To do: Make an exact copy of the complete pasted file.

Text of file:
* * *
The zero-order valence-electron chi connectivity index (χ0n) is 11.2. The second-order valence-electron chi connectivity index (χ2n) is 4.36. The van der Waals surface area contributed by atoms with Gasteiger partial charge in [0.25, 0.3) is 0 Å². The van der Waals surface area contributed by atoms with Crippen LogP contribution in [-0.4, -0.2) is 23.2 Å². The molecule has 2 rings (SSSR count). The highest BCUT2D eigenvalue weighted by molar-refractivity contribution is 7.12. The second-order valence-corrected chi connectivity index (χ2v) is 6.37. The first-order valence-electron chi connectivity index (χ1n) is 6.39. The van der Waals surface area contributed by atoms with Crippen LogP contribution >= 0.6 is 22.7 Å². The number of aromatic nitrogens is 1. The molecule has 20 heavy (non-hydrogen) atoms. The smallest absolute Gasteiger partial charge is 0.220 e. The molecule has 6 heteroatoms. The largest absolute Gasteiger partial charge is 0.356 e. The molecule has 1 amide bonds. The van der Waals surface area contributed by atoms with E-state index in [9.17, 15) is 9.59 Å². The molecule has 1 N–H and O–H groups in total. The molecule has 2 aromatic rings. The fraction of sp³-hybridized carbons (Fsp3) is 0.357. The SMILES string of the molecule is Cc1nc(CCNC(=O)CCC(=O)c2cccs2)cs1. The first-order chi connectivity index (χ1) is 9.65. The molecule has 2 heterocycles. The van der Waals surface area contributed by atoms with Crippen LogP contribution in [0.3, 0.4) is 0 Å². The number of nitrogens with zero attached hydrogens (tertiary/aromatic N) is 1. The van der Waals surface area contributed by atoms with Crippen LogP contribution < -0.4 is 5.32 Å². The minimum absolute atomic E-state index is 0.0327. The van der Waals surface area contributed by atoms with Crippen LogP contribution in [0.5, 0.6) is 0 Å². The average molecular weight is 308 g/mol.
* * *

The zero-order valence-electron chi connectivity index (χ0n) is 11.2. The second-order valence-electron chi connectivity index (χ2n) is 4.36. The van der Waals surface area contributed by atoms with Gasteiger partial charge in [0.25, 0.3) is 0 Å². The van der Waals surface area contributed by atoms with Crippen LogP contribution in [-0.4, -0.2) is 23.2 Å². The molecule has 2 rings (SSSR count). The highest BCUT2D eigenvalue weighted by molar-refractivity contribution is 7.12. The second-order valence-corrected chi connectivity index (χ2v) is 6.37. The first-order valence-electron chi connectivity index (χ1n) is 6.39. The van der Waals surface area contributed by atoms with Crippen LogP contribution >= 0.6 is 22.7 Å². The number of aromatic nitrogens is 1. The molecule has 20 heavy (non-hydrogen) atoms. The smallest absolute Gasteiger partial charge is 0.220 e. The molecule has 6 heteroatoms. The largest absolute Gasteiger partial charge is 0.356 e. The molecule has 1 amide bonds. The van der Waals surface area contributed by atoms with E-state index in [9.17, 15) is 9.59 Å². The molecule has 1 N–H and O–H groups in total. The molecule has 2 aromatic rings. The fraction of sp³-hybridized carbons (Fsp3) is 0.357. The SMILES string of the molecule is Cc1nc(CCNC(=O)CCC(=O)c2cccs2)cs1. The first-order chi connectivity index (χ1) is 9.65. The molecule has 2 heterocycles. The van der Waals surface area contributed by atoms with Crippen LogP contribution in [0.3, 0.4) is 0 Å². The number of nitrogens with zero attached hydrogens (tertiary/aromatic N) is 1. The van der Waals surface area contributed by atoms with Crippen LogP contribution < -0.4 is 5.32 Å². The minimum absolute atomic E-state index is 0.0327. The van der Waals surface area contributed by atoms with Crippen LogP contribution in [0.5, 0.6) is 0 Å². The average molecular weight is 308 g/mol.